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The warning was issued by Carl Edwards moments after he emerged from the infield care center at Talladega (Ala.) Superspeedway late on Sunday afternoon. "We'll do this until somebody gets killed, and then [NASCAR] will change," Edwards said. The normally ebullient driver was visibly shaken, and for good reason: He had just walked away from a frightening accident that left seven spectators injured and narrowly missed being one of the worst tragedies in NASCAR history.
This much appears all but certain: If NASCAR doesn't change how its races are conducted at the sport's most treacherous track, a driver or a fan—or perhaps even dozens of fans—will get killed at the 2.66-mile tri-oval.
Sunday's race had already seen two massive wrecks involving a total of 24 cars before the Talladega time bomb nearly exploded on the last lap of the Aaron's 499. That's when Edwards, who was in the lead, dived low along the frontstretch to block a hard-charging Brad Keselowski. Unwilling to incur the kind of penalty that last fall cost Regan Smith a win at Talladega, Keselowski held his ground rather than drive below the double-yellow out-of-bounds line that runs along the inside of the track. He bumped the left rear of Edwards's number 99 Ford. Edwards spun and was hit by Ryan Newman's car, sending Edwards's 3,400-pound vehicle airborne at 190 mph.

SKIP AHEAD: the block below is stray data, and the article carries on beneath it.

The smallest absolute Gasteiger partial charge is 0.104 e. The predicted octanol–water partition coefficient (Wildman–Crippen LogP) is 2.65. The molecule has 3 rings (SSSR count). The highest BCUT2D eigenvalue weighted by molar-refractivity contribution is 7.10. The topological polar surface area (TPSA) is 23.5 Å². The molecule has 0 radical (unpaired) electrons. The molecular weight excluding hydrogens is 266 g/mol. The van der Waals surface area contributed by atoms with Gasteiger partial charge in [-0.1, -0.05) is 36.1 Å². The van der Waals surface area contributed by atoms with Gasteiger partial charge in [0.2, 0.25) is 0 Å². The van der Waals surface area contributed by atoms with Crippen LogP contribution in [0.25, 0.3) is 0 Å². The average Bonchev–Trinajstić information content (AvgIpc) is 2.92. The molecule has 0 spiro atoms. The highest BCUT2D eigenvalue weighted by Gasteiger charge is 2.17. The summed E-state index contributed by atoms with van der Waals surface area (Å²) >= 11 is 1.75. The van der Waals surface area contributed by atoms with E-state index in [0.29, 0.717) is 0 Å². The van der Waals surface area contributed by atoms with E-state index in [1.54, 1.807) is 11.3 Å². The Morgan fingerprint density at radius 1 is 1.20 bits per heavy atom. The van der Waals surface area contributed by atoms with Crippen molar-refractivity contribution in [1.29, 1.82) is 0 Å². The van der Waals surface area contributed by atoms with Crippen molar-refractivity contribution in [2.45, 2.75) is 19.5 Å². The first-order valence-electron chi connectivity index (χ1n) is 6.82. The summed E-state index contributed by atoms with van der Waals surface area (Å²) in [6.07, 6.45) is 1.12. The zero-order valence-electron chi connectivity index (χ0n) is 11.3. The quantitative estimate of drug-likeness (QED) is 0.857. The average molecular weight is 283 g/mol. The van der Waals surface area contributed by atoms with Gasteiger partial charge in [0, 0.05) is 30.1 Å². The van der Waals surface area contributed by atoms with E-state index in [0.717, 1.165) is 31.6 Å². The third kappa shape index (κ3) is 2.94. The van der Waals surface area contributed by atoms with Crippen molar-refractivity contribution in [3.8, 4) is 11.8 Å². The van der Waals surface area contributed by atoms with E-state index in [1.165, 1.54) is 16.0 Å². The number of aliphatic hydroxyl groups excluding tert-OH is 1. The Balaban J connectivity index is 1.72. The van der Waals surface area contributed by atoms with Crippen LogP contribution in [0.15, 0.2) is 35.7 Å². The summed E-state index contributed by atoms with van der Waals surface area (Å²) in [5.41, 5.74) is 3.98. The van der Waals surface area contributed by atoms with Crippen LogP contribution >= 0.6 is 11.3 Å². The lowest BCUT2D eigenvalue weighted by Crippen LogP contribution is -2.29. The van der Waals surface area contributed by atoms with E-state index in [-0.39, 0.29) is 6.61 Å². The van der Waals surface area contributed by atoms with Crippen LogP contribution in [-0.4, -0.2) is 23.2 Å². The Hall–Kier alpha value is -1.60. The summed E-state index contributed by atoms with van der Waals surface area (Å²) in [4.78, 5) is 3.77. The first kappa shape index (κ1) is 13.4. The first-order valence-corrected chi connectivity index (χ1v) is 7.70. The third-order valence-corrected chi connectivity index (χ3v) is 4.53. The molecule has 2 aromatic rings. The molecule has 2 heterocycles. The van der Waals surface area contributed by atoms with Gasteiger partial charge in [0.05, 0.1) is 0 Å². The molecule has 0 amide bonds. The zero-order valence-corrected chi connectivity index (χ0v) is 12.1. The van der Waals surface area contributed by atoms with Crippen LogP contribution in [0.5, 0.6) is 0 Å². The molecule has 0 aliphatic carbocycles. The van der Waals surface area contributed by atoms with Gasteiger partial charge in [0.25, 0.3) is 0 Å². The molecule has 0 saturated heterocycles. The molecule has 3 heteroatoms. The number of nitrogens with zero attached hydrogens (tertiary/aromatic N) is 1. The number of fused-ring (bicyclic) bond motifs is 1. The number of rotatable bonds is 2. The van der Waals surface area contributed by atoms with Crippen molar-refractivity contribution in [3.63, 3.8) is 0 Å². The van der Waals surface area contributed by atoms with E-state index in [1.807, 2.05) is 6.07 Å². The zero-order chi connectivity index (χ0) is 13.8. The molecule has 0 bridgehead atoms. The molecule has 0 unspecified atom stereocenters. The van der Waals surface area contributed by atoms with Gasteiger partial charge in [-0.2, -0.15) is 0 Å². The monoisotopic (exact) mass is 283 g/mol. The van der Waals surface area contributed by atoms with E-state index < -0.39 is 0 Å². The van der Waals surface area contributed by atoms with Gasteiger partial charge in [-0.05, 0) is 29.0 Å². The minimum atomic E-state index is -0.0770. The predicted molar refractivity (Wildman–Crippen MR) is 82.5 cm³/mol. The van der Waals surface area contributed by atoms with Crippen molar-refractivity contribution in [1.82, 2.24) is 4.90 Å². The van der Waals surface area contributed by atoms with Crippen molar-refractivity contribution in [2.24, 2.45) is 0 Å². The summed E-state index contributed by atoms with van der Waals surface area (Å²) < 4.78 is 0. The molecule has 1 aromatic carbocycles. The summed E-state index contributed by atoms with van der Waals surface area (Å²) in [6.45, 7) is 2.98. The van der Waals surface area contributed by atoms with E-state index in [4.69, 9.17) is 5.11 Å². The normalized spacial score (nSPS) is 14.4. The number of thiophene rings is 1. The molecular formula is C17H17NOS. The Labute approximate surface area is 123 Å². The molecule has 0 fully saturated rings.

He flew into the catch fence, but the impact sent parts of his car spraying like shrapnel into the first rows of the grandstands. Two fans had to be taken to hospitals in Birmingham, but, thankfully, the worst injury was a suspected broken jaw. (Unaware of the injuries in the stands, Edwards was able to crawl out of his mutilated wreck and, with his helmet still on, jog 200 feet to cross the finish line à la Ricky Bobby in Talladega Nights.)
This was racing theater at its most dramatic, but even NASCAR officials admitted afterward, it was only by good fortune that there were no fatalities. "We'll investigate the accident and see what we can do better," said Jim Hunter, NASCAR's vice president of communications. "The good news is that the fence did what it was supposed to do."
The accident brought back memories of 1987, when Bobby Allison took flight at Talladega from nearly the same spot that Edwards did. Allison didn't land in the grandstands, but his tumbling car shredded 150 feet of fence along the frontstraight, injuring several spectators. Allison escaped injury, but his horrific accident prompted NASCAR to put restrictor plates on the carburetors at Talladega and Daytona to limit top speeds. That move worked, holding cars to under 200 mph, but it also produced vast packs of cars running dangerously close together, with no margin for error. The plates are a necessary evil—without them, speeds would top 240 mph—but it's time, in the wake of Edwards's wreck, for NASCAR to amend its rules and allow passing below the yellow line on the final lap.
"I'm not sure I did the right thing," said Keselowski, a 25-year-old full-time Nationwide Series driver making just his fifth Cup start. "But if the yellow line wasn't there, I would have gone underneath [Edwards]."
And had Keselowski done that, there most likely wouldn't have been a wreck. Next time there could be funerals following Talladega, which is why NASCAR needs to act before the Cup series returns on Nov. 1 to its most perilous racetrack.
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